Referred to as the “black-bearded, blade-wielding embodiment of [Iraqi] retribution,” Abu Azrael, the ‘Angel of Death,’ is the anti-ISIL hero that Iraq wants and clearly needs. Does ISIL’s ‘Desert Lion,’ Abu Waheeb, stand a chance?

In the Blue Corner

Ayyub Faleh al-Rubaie is his real name, but people know him simply as Abu Azrael. His moniker translates to “father of the angel of death,” and his formidable persona clearly reflects this. Sporting all black clothing and a prominent beard, and wielding an axe, a sword, and a machine gun, Abu Azrael has a cult following inside Iraq and parts of Iran. A self-proclaimed family man and father of five, the Angel of Death fights for the Shia Kata’ib Imam Ali militia against ISIL in the battle zones of Tikrit.

His catchphrase? It translates to something along the lines of, “I will pulverize the Islamic State jihadist group and its supporters until nothing but ‘flour’ remains.”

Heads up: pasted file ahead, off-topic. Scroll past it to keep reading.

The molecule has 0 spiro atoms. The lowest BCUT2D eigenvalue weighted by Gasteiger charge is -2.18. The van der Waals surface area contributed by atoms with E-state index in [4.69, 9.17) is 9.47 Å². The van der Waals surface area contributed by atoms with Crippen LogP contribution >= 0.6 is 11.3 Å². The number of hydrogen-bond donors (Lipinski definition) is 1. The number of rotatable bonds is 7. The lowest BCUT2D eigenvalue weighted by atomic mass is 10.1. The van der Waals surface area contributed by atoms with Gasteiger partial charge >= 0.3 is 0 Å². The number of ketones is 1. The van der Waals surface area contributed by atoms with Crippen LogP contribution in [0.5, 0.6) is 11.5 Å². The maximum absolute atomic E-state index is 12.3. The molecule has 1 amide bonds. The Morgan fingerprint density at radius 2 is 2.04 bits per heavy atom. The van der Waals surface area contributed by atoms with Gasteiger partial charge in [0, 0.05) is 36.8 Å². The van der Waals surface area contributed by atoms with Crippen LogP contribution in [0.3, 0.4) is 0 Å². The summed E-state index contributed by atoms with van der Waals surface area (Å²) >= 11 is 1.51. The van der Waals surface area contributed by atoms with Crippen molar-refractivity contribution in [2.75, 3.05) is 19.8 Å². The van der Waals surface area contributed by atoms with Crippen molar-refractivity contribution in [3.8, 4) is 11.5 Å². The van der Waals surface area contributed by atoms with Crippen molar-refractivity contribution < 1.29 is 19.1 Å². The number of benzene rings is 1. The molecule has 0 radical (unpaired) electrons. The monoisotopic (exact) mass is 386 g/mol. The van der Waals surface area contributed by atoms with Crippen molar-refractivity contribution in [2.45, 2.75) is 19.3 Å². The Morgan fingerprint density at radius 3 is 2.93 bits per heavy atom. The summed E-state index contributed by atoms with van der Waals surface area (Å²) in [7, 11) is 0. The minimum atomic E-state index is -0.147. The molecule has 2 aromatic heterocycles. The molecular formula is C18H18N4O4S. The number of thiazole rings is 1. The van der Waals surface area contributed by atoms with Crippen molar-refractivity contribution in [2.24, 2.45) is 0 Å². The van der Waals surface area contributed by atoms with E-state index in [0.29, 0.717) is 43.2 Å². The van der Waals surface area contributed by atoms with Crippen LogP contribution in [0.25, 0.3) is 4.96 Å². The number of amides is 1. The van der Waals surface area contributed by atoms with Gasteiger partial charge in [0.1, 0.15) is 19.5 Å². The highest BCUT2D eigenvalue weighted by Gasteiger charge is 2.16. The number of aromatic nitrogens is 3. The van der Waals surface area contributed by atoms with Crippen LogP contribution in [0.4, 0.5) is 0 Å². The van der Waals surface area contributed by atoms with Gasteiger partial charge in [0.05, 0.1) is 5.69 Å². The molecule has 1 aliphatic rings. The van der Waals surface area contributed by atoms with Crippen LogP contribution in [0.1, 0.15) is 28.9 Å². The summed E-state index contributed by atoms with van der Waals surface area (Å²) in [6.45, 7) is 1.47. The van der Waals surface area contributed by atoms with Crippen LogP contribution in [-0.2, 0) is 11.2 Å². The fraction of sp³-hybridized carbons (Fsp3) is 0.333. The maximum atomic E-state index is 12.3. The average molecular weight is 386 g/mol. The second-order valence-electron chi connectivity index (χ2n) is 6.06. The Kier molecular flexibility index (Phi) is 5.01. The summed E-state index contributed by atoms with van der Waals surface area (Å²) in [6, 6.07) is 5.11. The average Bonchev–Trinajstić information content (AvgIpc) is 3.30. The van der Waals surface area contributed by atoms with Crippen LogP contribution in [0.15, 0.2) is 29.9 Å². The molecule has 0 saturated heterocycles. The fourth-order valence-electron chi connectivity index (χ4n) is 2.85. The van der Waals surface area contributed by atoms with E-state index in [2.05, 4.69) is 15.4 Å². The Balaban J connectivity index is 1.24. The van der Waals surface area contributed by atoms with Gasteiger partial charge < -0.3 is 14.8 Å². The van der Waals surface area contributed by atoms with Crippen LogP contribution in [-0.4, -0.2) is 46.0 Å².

In the Red Corner

Opposite Abu Azrael is Shakir Wahib al-Fahdawi, known to most as Abu Waheeb. ‘Desert Lion’ or ‘Teacher of the Nusayris’ are two other monikers he’s known by. Abu Waheeb fights for ISIL, and at the age of 28, has risen within ISIL’s ranks to become the group’s senior military commander in the western province of Anbar. Abu Waheeb has done hard time in Camp Bucca on charges of supporting AQI back in 2006, and also has a cult following of ISIL supporters, mainly on Twitter.

His claim to fame? Executing three Shia truck drivers in cold blood after what appeared to be a quiz on the Sunni Qur’an.

The Fight Breakdown

Abu Azrael is a strong pick in this match. The large man sports a bald head, long black beard, and has a nickname of biblical proportions. Acting as the face of the Shia militias waging war against the brutal ISIL jihadists, Abu Azrael has been propelled to his prominent role as a “public figure” through a sophisticated and organized public-relations strategy, and allegedly has anywhere from 280,000-300,000 followers on Facebook to prove it.


Photos of Abu Azrael meeting with the Iraqi transport minister have surfaced online in recent months, as have details of the family man’s personal life and personal outlook on ISIL’s brutality. “You see me go to school to drop off my children, and I am peaceful. But I show another face to [ISIL],” the Archangel of Death said in an AFP interview. “I swear to God, I am not merciful to them. I never have any leniency for them.”